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Parasitic twin

A parasitic twin (also known as an asymmetrical or unequal conjoined twin) is the result of the processes that produce vanishing twins and conjoined twins, and may represent a continuum between the two. Parasitic twins occur when a twin embryo begins developing in utero, but the pair does not fully separate, and one embryo maintains dominant development at the expense of the other. Unlike conjoined twins, one ceases development during gestation and is vestigial to a mostly fully-formed, otherwise healthy individual twin. The undeveloped twin is defined as parasitic, rather than conjoined, because it is incompletely formed or wholly dependent on the body functions of the complete fetus.


  • Conjoined-parasitic twins joined at the head are described as craniopagus or cephalopagus, and occipitalis if joined in the occipital region or parietalis if joined in the parietal region.
  • Craniopagus parasiticus is a general term for a parasitic head attached to the head of a more fully-developed fetus or infant.[1]
  • The Twin reversed arterial perfusion or TRAP sequence, results in an acardiac twin, a parasitic twin that fails to develop a head, arms and a heart. The parasitic twin, little more than a torso with or without legs, receives its blood supply from the host twin by means of an umbilical cord-like structure, much like a fetus in fetu, except the acardiac twin is outside the host twin's body. Because it is pumping blood for both itself and its acardiac twin, this causes extreme stress on the normal fetus's heart. This twinning condition usually occurs very early in pregnancy.[2]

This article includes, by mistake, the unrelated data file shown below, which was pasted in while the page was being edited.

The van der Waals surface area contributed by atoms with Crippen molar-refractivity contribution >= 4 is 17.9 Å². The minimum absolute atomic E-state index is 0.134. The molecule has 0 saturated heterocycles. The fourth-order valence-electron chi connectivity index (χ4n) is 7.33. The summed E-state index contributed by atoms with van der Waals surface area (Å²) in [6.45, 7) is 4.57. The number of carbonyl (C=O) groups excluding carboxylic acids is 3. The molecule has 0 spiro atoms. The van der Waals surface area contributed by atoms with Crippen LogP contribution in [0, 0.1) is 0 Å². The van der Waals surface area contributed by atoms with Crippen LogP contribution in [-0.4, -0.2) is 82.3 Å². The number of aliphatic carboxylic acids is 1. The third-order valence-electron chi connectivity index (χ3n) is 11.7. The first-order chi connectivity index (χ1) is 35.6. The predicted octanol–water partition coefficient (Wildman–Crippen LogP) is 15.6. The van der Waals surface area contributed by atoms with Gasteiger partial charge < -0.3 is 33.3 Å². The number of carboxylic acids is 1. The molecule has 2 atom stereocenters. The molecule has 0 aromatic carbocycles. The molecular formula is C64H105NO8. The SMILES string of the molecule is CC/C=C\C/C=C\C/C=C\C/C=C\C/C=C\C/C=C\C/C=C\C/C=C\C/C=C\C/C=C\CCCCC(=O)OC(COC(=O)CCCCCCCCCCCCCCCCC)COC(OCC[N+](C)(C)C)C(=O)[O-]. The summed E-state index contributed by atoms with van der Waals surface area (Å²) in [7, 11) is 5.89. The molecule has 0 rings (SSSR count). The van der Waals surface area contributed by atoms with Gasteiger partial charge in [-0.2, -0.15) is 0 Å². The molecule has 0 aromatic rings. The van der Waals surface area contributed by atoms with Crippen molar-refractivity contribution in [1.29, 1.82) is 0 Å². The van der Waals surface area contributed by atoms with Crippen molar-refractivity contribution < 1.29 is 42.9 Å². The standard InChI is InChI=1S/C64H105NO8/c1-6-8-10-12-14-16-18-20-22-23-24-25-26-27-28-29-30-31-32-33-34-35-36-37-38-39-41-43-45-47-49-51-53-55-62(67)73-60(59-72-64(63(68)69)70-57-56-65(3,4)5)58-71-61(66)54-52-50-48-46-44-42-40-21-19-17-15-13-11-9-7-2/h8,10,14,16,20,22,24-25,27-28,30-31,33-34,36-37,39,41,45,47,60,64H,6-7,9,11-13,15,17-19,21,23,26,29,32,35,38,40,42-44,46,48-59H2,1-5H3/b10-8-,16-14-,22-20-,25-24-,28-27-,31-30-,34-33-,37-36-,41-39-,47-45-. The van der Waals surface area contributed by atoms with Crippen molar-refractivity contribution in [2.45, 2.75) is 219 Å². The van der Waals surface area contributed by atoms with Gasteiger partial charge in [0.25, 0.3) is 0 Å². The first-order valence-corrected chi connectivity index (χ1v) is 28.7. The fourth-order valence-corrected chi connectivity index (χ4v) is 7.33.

• Fetus in fetu sometimes is interpreted as a special case of parasitic twin, but may be a distinct entity or a special case of teratoma.


  • Pinoko (ピノコ), from the Black Jack manga, a little girl constructed by him who is actually a Teratoma, a rare type of parasitic twin, living in one of Black Jack's patients' bodies for eighteen years until he extracted her and gave her a real body, a plastic exo-skeleton.
  • Kuato, from Total Recall, a mutant with psychic powers on a futuristic Mars.
  • In Billy Cowie’s novel Passenger [3] the main protagonist Milan Kotzia spends the entire book learning how to communicate with his parasitic sister Roma living inside himself. [4]
  • Basket Case, a horror film in which a man carries his recently-separated, deformed parasitic twin around in a basket.
  • Brothers of the Head, a novel (and now a film) involving conjoined twin brothers with a parasitic triplet.
  • The Dark Half, a novel by Stephen King about an author with a pseudonym that begins physically manifesting himself and is ultimately revealed to be a parasitic twin that was absorbed by the author in utero.
  • South Park - Conjoined Fetus Lady, TV episode, season 2, episode 5. It is discovered that the school nurse has a conjoined (parasitic) twin attached to the side of her head and the community make typically misguided attempts to make her feel welcome.
  • The Hills Have Eyes. The character Papa Jupiter has one.


  1. ^ Aquino DB, Timmons C, Burns D, Lowichik A (1997). "Craniopagus parasiticus: a case illustrating its relationship to craniopagus conjoined twinning". Pediatric Pathology and Laboratory Medicine 17 (6): 939-44. PMID 9353833.
  2. ^ Acardiac Twin or TRAP Sequence. University of California, San Francisco (2007-04-26). Retrieved on 2007-05-30.
  3. ^ Cowie B (2007) Passenger. Brighton ISBN 9780955400407
  4. ^,,2025326,00.html
This article is licensed under the GNU Free Documentation License. It uses material from the Wikipedia article "Parasitic_twin". A list of authors is available in Wikipedia.
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